On the other hand, ACT’s share of the farming vote increased from 2% to 16%, while the NZ First vote collapsed from 13% to less than 1%.
While these observations are based on a very small sample size of farmers, and should be interpreted with caution, our findings indicate the combined National-ACT vote was relatively unchanged – making the anti-Green argument a little far-fetched.
The Ardern factor
Looking at the responses of all voters in our study, we find that of those who switched from National in 2017 to Labour in 2020, 46% placed themselves at the centre of the political spectrum, compared with 25% of voters who voted for National in both the last two elections.
This suggests these centre voters may have always been open to switching from National to Labour, casting further doubt on the strategic voting claim.
The popularity of Jacinda Ardern – and the lack of popularity of Judith Collins – is also highly likely to have contributed to Labour’s success. Of our NZES respondents, 65% said they most wanted Ardern to be prime minister on election day, compared to only 17% supporting Collins (no one else received over 2% support).
When asked to rate leaders from 0 (strongly dislike) to 10 (strongly like), 33% of people gave Ardern 10, and 69% gave her a 7 or above. In contrast, only 22% of people gave Collins a 7 or above, and 23% gave her 0.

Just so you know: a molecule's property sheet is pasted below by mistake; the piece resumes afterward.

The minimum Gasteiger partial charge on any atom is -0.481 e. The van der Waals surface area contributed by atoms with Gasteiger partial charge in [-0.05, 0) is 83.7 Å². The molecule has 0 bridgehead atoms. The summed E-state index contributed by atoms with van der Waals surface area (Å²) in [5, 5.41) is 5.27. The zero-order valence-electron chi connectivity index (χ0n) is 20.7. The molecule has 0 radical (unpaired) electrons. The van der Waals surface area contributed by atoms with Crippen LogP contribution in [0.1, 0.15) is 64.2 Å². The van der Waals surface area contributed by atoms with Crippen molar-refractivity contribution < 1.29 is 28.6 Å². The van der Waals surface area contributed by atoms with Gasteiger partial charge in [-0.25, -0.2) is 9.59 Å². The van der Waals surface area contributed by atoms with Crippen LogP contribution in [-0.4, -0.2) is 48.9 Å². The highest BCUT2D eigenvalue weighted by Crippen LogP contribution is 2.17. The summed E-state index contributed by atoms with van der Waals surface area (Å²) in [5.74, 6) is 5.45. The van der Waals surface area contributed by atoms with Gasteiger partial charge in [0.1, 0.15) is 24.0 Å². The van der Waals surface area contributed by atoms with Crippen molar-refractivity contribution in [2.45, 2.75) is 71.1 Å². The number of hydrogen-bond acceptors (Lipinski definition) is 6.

Labour’s new voters
We found, unsurprisingly, that likeability and trust are highly correlated, but we also found trust in Ardern as leader was statistically significant in explaining the shift to Labour, even after controlling for how much people liked or disliked her, their prior vote, and their left-right positions.
This supports assessments from around the world that decisive and rapid responses to COVID-19, combined with clear communication, can lead to increased trust in political leaders.
We also know Labour won nearly half a million new voters compared to 2017. Where did this support come from? Around 16% of 2020 Labour voters reported voting for National in 2017, while 13% stated they did not vote in the previous election.
Of the new Labour voters, the majority (55.5%) were women and just over half (51%) were under the age of 40, with 33% Millennials and 18% Gen Z. When asked which party best represented their views, 58% chose Labour and just 11% chose National.
However, when asked if there was a party they usually felt close to, only 29% reported feeling close to Labour, while 53% did not feel close to any party.
Non-COVID concerns a warning
Our NZES data clearly show the 2020 New Zealand general election can indeed be thought of as a COVID election. Support for the government’s rapid public health and economic policy responses, and the popularity of Ardern, go a long way to explaining the outcome.
However, as the word cloud suggests, there are a number of policy issues that remain of concern to voters, including housing, health and the economy. These were issues that featured in 2017 and may continue to matter through to the 2023 election.
Our preliminary analysis, then, is a reminder that Labour cannot take its new voters for granted.